First education programme for children with type 2 launches

By Editor
11th December 2018
Paediatrics, Type 2 diabetes Type 2 prevention

One of the world’s first education programmes for children with type 2 diabetes has been launched in Leicester.

Despite type 1 diabetes being the most common type of diabetes seen in children and young people, latest figures from Diabetes UK show a record 6,836 children and young people under the age of 25 have type 2 diabetes in the UK, with 50 of those being in Leicester.

In a drive to help young people in the city tackle their type 2 diabetes and make positive changes to their lifestyle, the Leicester Diabetes Centre, in partnership with Leicester’s Hospitals, has launched ‘iCAN Live Well With Diabetes’.

iCAN Live Well With Diabetes is a structured education programme developed especially for children and young people with type 2 diabetes and their families. 

Together with their parents or carers, children and teenagers are invited to attend 4 two-hour workshops designed to empower them to take control of their diabetes and make positive changes to their lifestyle. The first intake began the course last month.

Professor Melanie Davies CBE,Professor of Diabetes Medicine at the University of Leicester and Co-Director of the Leicester Diabetes Centre, a partnership and collaboration between Leicester’s Hospitals and the University of Leicester, said: “It is hoped this ground-breaking service will go a long way to making a positive impact to the lives of children and young people with type 2 diabetes.

“To date, most of the research and lifestyle advice about type 2 diabetes has been directed at older adults with the condition. There is very little research data to support or understand the best treatment options in children and young people.

“However, we do know that it is very important that type 2 diabetes is controlled in the young, because failure to do so can lead to diabetes complications developing much earlier and more aggressively when compared to their peers with type 1 diabetes or adults diagnosed with type 2 diabetes.

“Several risk factors are commonly seen in those who develop type 2 diabetes at a young age. We know that young people with the condition usually have a strong family history of diabetes and come from black and minority ethnic groups, these risk factors that cannot be changed. However, other risk factors, such as being overweight, having an unhealthy diet, sitting a lot and low activity levels can be changed.”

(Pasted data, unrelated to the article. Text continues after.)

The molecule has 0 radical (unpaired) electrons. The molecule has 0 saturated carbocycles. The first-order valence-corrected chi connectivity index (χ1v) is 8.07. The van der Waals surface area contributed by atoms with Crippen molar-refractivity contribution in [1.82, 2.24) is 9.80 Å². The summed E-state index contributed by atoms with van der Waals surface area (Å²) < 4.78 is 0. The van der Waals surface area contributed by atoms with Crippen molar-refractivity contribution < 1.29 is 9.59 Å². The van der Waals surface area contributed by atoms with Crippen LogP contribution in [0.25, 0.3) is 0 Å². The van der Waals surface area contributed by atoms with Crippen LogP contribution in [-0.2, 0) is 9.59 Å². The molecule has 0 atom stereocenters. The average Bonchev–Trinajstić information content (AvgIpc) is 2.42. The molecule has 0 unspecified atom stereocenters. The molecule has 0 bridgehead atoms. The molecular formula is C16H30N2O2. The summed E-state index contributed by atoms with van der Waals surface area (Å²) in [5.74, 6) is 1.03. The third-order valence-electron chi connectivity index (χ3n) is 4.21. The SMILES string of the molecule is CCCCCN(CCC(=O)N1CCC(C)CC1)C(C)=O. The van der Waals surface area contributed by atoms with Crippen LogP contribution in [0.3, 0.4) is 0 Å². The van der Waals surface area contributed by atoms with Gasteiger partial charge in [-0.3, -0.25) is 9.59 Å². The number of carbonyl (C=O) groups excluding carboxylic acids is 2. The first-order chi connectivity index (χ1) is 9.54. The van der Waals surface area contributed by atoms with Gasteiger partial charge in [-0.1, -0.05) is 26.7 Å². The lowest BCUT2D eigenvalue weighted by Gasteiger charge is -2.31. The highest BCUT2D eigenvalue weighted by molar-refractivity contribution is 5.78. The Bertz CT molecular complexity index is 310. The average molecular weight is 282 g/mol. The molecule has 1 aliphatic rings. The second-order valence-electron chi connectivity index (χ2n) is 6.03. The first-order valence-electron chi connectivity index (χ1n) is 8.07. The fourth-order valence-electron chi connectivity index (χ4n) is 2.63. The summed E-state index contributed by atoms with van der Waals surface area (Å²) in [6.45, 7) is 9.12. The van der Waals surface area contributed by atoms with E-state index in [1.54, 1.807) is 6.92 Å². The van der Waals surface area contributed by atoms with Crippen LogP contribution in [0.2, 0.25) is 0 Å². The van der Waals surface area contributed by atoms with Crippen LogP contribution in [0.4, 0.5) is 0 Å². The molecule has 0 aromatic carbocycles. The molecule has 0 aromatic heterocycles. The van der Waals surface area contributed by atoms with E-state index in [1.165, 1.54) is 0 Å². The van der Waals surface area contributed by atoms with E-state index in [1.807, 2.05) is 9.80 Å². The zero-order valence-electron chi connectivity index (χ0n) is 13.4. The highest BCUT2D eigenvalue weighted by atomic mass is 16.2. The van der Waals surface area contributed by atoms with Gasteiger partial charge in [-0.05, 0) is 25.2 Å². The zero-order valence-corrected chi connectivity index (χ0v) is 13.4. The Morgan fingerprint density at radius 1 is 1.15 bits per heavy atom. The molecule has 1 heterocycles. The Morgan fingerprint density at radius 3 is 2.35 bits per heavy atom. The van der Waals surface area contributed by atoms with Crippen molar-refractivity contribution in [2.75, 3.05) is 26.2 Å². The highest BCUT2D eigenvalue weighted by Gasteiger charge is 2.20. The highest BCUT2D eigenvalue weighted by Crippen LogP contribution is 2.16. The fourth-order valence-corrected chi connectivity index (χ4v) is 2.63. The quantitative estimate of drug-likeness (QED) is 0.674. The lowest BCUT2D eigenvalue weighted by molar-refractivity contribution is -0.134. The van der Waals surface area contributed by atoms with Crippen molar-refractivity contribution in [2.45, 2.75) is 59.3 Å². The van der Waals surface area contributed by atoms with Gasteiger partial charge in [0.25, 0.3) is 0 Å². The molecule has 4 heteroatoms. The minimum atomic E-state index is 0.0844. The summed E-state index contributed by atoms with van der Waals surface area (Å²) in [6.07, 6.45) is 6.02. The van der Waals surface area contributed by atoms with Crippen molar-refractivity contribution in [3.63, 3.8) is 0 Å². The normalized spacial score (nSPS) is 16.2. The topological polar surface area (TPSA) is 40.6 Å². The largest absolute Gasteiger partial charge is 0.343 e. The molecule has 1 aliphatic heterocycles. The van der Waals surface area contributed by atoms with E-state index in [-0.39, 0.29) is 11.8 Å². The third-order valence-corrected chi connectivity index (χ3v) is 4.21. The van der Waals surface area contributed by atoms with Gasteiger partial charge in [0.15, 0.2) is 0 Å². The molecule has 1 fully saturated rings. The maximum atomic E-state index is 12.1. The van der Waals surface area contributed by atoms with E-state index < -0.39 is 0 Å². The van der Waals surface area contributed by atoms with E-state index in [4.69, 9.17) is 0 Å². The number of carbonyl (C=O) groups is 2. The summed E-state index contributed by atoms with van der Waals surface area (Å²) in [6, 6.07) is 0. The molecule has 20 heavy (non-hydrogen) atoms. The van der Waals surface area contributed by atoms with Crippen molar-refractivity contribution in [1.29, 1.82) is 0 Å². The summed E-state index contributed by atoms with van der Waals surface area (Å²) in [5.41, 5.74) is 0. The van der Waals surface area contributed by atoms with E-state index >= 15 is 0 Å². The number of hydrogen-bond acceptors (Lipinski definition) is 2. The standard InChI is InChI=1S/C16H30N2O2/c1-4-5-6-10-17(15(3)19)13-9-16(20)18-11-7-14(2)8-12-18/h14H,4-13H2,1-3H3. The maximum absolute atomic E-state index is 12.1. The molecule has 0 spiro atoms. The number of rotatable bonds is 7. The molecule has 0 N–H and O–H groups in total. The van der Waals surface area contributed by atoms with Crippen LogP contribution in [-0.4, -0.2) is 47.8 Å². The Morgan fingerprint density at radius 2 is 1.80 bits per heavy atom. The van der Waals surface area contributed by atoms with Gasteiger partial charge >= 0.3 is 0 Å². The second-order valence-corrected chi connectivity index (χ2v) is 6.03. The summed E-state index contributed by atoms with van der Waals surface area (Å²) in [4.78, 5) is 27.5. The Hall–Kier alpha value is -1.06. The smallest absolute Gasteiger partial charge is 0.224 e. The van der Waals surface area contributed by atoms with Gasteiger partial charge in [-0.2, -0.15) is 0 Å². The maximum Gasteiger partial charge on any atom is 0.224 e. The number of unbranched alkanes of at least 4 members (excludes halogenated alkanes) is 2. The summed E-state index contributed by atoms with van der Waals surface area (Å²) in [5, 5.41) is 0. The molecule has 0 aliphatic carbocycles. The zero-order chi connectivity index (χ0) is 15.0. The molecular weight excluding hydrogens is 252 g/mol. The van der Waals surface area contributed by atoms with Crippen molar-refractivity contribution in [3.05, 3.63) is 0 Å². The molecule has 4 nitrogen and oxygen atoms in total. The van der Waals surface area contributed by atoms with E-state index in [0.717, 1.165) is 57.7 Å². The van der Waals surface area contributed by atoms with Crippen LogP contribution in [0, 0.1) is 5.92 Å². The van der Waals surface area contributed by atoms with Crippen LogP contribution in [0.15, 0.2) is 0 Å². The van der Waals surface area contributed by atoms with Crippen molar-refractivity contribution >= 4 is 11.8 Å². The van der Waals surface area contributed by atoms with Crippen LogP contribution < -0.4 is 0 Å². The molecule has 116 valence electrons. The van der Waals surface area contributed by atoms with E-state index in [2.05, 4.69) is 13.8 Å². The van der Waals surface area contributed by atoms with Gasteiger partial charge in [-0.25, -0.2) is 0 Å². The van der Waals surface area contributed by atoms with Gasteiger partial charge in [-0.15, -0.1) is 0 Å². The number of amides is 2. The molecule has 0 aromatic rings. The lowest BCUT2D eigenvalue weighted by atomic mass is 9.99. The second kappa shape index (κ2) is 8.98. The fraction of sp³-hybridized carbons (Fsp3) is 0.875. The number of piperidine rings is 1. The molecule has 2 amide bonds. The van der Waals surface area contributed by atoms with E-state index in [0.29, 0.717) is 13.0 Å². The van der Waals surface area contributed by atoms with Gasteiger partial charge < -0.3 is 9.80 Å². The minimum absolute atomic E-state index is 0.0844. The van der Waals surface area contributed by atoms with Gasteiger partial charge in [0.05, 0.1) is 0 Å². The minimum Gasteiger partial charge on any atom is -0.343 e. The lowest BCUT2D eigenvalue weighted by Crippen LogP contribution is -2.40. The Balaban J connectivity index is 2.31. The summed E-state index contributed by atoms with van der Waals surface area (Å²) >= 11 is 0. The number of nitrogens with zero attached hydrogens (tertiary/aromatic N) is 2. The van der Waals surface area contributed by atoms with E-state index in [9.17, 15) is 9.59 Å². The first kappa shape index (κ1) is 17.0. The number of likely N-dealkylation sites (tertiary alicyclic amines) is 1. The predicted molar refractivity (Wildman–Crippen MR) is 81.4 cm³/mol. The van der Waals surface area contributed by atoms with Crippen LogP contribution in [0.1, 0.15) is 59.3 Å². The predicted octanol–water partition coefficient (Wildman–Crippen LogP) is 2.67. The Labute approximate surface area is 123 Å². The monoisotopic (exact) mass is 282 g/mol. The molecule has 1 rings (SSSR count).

Dr Premkumar Sundaram,Consultant Paediatrician and Paediatric Diabetologist from Leicester’s Hospitals, said: “Even though type 1 diabetes is the most common type of diabetes in children and young people, we have seen an increased prevalence of type 2diabetes in our multidisciplinary paediatric diabetes clinic in the last 10 years, and most of them are from ethnic minorities.

“I CAN Live Well With Diabetesis a structured education programme for children and young people with type 2 diabetes to improve their lifestyle and adopt healthy choices. We hope this programme will empower our children and young people and their families to make vital changes to their lifestyle and improve their health.”

TheiCAN Live Well With Diabetesprogramme is made up of four workshops which focus on the following areas:

  • iCAN make sense of my diabetes
  • iCAN make healthy snack choices
  • iCAN build healthier meals
  • iCAN be more active
  • iCAN manage my thoughts and feelings

Feedback from the first workshop was extremely positive with one participant saying:“I learnt a lot about healthy living and how to deal with my diabetes…”

One parent said: “I think it is a really good idea for youngsters to go to these sessions. Very positive.” 

With more than a third of children in England (34 per cent) overweight or obese by the time they leave primary school, thousands more could be diagnosed with type 2 diabetes in the next few years. There is a desperate need to provide tailored support for these young people with type 2 diabetes

To book a place on the iCAN Live Well With Diabetes programme call 0116 2588989.

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